Freddy was lucky, though. For all ventilator capacity, the shortest supply during a delta surge is called ECMO, or extracorporeal membrane oxygenation. It is used when the ventilator is not enough, pumping blood from the body, oxygenating it, and then returning it.
Mercy Hospital St. Louis only had the equipment and staff to care for three ECMO patients at a time. And on September 3, Freddie became one of them.
Dr. Ann Parker, a pulmonologist who co-directs the Post-Acute COVID-19 Team Clinic at Johns Hopkins University School of Medicine, says, however, that there are risks to long hospital stays.
According to a 2021 report in the medical journal The Lancet, the survival rate of ECMO patients has dropped to around 50% during the pandemic.
This meant that even with the machine, his chances of survival were far from guaranteed.
Vanessa gave birth to Mariana on October 13. Freddy had been in the hospital for 48 days, and he didn’t know he was the father of a healthy, 6-pound, 11-ounce baby girl.
Away from her fiancé, Vanessa logged video calls with Freddie’s doctors the day she brought the newborn home. The news wasn’t good – Freddie was suffering from an infection and wasn’t recovering well.
A lung transplant, Sermadevi said, seemed her best option, but was a long shot, she warned them.
“I don’t want to give you false hope,” Sermadevi told the family. “And there is a chance that Mariana could grow up without a father.”
Vanessa, helping the hospital interpreter translate for Freddie’s family, looked at the baby sitting in the bouncy chair next to her. She wore the same hand-knit yellow and white sweater and booties that the couple’s older daughter, Melanie, now 4, also wore home from the hospital.
She wanted to keep fighting.
So when the baby was just a week old, Vanessa began driving weekly from Carthage to St. Louis, where she stayed in a hotel Monday through Friday. Freddy’s sister joined him, and his parents watched the children. This means skipping the early months with a newborn.
“I have to split myself in two,” Vanessa remembers deciding. “I knew he needed me, but he needed me too. And so I knew that if I was there with him, there was a chance for him to come home and then we would all be able to be home with him. So I took that risk. Had to pay.”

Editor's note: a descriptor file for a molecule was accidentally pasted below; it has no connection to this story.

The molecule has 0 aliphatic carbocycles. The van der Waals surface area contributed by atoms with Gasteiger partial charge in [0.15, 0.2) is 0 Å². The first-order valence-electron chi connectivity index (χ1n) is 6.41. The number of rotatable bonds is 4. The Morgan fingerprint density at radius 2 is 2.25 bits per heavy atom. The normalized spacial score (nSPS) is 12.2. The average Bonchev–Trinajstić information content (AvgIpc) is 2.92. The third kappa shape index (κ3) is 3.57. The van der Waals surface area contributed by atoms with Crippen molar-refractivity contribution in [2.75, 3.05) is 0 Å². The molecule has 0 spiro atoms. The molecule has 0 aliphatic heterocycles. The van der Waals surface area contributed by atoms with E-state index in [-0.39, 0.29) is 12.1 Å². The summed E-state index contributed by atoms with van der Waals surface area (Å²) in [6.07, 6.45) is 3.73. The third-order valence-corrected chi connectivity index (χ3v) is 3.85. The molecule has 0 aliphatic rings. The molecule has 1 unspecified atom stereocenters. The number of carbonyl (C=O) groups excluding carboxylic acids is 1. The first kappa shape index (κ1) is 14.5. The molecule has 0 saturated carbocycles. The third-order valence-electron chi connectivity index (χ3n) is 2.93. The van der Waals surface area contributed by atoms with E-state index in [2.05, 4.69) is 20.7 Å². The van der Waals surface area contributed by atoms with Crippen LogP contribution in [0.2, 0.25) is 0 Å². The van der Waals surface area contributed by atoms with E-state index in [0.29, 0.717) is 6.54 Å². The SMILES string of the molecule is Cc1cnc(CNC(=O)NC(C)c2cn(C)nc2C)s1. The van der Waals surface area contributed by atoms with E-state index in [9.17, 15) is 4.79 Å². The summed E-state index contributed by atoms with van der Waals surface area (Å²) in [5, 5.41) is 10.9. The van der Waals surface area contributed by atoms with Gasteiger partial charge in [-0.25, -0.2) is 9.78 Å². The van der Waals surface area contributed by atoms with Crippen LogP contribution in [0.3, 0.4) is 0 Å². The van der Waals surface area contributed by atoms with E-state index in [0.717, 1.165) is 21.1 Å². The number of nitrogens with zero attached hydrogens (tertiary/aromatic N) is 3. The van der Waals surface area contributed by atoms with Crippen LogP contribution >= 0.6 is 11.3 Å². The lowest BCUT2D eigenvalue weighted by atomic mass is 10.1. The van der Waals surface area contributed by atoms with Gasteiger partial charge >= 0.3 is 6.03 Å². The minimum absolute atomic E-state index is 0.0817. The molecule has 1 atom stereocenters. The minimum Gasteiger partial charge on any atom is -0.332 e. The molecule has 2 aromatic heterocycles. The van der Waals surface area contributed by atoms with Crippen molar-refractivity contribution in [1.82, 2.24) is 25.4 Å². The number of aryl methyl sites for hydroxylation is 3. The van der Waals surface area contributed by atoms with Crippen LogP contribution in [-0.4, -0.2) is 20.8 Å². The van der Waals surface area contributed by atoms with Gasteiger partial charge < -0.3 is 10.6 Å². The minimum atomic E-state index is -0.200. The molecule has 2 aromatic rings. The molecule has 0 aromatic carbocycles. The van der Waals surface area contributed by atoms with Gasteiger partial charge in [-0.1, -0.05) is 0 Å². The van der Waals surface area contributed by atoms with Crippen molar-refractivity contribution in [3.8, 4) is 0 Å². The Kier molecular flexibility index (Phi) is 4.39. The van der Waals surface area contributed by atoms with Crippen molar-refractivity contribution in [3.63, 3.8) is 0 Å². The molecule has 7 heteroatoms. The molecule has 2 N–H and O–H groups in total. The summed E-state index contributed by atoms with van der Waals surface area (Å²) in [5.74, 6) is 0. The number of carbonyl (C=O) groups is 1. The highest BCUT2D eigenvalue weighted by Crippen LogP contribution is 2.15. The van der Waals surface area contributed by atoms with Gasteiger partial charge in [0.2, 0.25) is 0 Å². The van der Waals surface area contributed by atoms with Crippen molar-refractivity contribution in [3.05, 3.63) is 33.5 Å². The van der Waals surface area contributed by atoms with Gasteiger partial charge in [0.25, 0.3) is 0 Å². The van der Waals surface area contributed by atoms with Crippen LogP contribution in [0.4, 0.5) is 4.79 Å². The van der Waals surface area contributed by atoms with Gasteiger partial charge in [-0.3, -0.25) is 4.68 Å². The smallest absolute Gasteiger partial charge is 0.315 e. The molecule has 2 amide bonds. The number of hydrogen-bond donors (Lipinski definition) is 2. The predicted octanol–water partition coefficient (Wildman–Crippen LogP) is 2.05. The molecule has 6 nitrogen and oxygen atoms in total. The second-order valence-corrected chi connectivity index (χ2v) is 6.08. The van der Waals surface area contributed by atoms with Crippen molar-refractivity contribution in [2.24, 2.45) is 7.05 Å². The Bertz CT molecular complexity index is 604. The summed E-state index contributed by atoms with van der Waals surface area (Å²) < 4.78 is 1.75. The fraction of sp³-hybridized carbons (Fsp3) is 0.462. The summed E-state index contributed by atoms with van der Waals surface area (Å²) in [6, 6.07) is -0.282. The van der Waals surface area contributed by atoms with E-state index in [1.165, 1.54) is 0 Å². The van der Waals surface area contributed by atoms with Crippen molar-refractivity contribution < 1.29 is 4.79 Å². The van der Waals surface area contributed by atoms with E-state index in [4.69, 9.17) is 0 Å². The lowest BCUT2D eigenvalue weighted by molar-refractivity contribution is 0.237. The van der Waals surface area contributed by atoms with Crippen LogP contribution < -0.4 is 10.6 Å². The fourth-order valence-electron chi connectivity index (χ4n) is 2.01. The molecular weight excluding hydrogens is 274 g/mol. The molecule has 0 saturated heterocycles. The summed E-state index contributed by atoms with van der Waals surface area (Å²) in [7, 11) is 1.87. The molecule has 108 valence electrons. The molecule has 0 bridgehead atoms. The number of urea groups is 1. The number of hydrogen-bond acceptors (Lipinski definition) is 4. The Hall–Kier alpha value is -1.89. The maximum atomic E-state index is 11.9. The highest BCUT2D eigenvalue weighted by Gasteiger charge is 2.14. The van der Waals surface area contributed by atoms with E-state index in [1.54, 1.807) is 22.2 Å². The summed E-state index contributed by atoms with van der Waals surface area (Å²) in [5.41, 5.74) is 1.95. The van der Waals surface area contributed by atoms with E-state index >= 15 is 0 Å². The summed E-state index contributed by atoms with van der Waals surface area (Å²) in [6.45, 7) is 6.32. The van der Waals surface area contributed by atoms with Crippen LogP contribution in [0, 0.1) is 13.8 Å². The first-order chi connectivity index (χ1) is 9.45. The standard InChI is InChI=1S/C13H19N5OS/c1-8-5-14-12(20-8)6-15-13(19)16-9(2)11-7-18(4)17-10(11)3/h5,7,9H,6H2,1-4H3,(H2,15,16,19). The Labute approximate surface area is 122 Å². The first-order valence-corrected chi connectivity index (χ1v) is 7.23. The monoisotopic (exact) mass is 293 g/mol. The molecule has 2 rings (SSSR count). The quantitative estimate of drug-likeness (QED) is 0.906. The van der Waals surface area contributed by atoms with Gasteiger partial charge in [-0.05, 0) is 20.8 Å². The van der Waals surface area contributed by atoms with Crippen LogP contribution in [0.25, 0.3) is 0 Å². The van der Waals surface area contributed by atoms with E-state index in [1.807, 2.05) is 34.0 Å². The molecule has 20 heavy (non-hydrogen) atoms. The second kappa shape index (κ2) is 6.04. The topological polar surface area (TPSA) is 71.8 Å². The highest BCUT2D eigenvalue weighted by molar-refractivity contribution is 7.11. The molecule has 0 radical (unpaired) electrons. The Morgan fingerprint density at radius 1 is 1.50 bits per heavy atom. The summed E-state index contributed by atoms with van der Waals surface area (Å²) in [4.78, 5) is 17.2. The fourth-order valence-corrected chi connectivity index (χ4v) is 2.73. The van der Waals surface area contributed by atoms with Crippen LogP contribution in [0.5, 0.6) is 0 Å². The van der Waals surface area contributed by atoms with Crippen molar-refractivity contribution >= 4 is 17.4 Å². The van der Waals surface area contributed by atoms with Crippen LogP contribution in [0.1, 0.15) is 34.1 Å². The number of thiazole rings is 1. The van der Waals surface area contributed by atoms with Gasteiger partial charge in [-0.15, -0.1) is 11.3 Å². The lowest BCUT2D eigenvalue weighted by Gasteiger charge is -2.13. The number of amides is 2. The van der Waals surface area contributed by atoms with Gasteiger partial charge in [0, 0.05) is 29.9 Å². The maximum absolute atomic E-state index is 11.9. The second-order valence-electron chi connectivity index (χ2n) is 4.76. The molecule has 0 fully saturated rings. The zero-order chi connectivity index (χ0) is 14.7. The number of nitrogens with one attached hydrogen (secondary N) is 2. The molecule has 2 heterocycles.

The most important keys to recovery in critical care are not medical. Visits from relatives, along with physical, occupational and speech therapists, have long been shown to be difference makers for patients.
COVID-19 upended those practices in many hospitals, as families were kept apart to prevent the virus from spreading.
“As our health care system begins to become overwhelmed and our hospitals begin to become overwhelmed, some of those things are not prioritized as much as we would like them to be,” Parker says. “And that affects patient care and patient outcomes.”
Fear of infection, as well as short staffing, also often means less physical therapy, proven for faster recovery.
When Freddie’s family came, it made all the difference.
His room was changed, his family photos thumbtacked on the ceiling. Freddie’s family held his hand as he struggled to breathe, talking him through it. She needs less sedation and pain medication because, she says, “they were there for her.”
“We can only hear such love in bed,” she says. “And I think there’s only so much you can do with medicine, and then there’s the rest.”
However, as both Freddie and Vanessa were not working, money was running low. People showed up at the family’s door. “Here,” they told him, “we know you need it.” A devout Catholic, she sometimes prayed 10 times a day, pleading with God, “Please, give them a miracle; heal her. She has all these children she has to watch grow up.